Whether you own one or ten watches there comes a time when you’re bound to become a little bored with them.
In some collector’s case they simply sell the watch, buy another and life continues as per usual. However, if you’re like me and have limited time and money then having a plan to give your watch a new lease on life requires more creativity.
It’s called a new strap.
Why It’s A Strapping Good Idea
Three years ago I purchased my IWC Big Pilot. After about 12 months of looking at the classic Santoni leather strap with the four metal circles it dawned on me that everyone had the same watch. It was time for a change.
Enter the IWC Big Pilot Top Gun strap (in black calfskin). Not a massive difference, but it gave the watch a sleeker sporty appearance rather than the classic aviation inspired leather strap. I instantly fell in love with the watch again. It felt and looked completely new.
It’s totally psychological, but damn it, it worked.
Fast forward to last week and once again there’s opportunity to change. Why? Because Summer’s coming in Australia and we spend most of our time in the water. Why not make the most of the watch all year round and in almost any condition.
This time I’m opting for a black IWC Aquatimer strap. The strap has a very light argyle texture to give it some life.
Our point here is every time you change the strap it feels like a brand new watch. It looks different, feels different and to the novice will look different.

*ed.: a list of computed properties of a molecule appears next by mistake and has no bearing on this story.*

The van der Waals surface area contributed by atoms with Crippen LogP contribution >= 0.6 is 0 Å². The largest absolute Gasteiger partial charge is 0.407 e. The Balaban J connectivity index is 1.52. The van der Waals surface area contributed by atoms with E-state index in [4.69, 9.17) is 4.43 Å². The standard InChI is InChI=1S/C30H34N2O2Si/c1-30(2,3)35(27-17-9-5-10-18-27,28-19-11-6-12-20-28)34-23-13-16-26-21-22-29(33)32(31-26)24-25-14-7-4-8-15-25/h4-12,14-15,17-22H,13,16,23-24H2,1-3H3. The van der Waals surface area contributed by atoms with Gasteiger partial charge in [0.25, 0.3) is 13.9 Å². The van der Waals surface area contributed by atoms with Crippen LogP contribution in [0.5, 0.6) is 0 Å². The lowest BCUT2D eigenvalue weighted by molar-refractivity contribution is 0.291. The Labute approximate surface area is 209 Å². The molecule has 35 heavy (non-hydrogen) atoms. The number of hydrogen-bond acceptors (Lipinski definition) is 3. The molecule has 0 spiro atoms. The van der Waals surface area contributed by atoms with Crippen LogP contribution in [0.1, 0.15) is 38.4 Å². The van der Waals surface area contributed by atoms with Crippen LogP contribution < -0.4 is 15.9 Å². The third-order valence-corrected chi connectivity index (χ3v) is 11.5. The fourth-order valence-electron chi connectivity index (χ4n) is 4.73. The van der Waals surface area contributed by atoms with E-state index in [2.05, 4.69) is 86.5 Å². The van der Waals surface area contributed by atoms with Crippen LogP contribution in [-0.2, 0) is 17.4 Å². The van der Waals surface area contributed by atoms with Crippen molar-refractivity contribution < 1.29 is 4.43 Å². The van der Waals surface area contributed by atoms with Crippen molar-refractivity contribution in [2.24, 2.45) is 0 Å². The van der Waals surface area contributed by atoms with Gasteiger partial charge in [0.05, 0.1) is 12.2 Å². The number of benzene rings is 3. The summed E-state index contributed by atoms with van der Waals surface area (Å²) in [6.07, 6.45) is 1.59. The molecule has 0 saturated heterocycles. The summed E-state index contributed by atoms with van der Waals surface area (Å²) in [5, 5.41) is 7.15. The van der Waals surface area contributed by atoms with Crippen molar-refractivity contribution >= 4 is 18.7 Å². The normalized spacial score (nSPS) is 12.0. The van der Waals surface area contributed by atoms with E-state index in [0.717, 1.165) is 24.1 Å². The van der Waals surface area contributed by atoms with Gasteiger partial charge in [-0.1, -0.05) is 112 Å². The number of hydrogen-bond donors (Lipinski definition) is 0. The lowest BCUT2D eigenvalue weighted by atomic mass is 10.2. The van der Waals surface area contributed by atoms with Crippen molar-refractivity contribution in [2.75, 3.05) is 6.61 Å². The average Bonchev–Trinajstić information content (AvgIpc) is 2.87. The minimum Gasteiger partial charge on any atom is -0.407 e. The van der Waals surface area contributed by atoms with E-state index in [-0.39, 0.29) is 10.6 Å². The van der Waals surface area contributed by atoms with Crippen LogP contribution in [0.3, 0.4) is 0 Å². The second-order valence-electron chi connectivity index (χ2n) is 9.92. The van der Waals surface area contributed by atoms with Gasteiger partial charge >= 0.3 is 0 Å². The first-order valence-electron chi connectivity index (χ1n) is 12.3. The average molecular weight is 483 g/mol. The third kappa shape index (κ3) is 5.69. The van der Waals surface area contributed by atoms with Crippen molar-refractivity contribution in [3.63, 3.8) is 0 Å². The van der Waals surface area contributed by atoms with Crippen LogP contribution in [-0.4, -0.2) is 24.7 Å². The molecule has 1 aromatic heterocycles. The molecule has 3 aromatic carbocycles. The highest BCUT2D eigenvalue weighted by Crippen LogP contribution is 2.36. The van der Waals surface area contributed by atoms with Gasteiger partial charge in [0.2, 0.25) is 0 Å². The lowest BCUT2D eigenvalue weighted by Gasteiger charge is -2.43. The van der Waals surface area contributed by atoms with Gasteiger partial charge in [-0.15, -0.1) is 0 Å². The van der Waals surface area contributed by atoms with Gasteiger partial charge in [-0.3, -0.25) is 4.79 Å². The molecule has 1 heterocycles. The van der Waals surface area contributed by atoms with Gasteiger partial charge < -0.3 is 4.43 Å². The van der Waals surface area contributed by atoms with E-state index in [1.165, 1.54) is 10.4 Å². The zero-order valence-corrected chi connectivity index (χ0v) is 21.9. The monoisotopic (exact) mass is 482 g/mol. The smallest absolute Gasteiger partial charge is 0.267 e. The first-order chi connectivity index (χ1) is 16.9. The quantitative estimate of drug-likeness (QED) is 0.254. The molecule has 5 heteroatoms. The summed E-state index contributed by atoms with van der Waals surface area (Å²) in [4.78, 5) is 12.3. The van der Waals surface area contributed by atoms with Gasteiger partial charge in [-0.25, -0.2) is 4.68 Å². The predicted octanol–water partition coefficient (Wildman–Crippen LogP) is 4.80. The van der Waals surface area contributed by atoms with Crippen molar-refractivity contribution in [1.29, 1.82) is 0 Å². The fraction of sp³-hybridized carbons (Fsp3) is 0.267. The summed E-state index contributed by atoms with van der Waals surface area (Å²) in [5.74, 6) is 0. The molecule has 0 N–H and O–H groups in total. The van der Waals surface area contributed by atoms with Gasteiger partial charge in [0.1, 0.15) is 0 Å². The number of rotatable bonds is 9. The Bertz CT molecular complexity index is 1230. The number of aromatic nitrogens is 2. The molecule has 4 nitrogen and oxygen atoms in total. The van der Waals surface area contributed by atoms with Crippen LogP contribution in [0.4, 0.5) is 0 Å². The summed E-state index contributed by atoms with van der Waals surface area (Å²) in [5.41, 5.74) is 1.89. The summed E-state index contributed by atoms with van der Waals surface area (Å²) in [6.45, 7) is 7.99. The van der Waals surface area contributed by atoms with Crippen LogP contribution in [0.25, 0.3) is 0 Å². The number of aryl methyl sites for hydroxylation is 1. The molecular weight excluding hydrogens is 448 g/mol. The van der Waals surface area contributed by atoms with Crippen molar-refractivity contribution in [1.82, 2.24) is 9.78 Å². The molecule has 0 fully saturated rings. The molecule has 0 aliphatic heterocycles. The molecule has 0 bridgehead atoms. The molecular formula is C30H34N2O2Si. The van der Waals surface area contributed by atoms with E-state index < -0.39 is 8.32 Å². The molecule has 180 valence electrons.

The most astute collectors will know you’ve given your watch a facelift others may think you’ve picked up the watch in Bali on a recent surfing trip… but f*** them.
Panerai have long been known for this. Buying a Panerai offered customers a choice of leather and rubber straps to change based on their mood or season. More recently Apple with their Apple Watch with their endless straps and bracelets. Think of this as the Nokia 3210 experience for the watch collector.
So what are your options when it comes to new straps?
Nato straps have risen to popularity in recent years thanks to their simplicity and affordability. They’re available in both nylon and leather in a variety of colours and are pretty easy to change. These range from $15 all the way to $150.
Leather & Calfskin Straps
For more dressy occasions we would recommend calfskin and shell cordovan straps. They’re rich in colour and are the perfect way to give your watch a high end feel…even if it’s a cheap watch. Expect these to cost upwards of $175.
If you’re in the water a lot then we recommend rubber straps. They come in a variety of colours and are durable in all conditions. The only downside is they’re not exactly black tie appropriate, so you’ll need to change it occasionally depending on the event. Rubber is on the cheaper side at $50.
If you’re a fan of the old school then vintage leather and suede straps will be suitable for you. They give the watch a worn and well loved appearance without you having to go to war. These are about $100 and come in many variations.
Crucial Tip: Our advice is to measure your current watch strap to ensure the any new strap fits correctly.
A Toolkit For Fitting Your New Strap
Keep in mind that you will need the correct tools to change the strap, otherwise your local watchmaker can do this for you. It’s important you don’t scratch the case with a careless slip of the tool. You can buy watch tool kits online on eBay or any watch retailer. A kit like this will set you back about $15.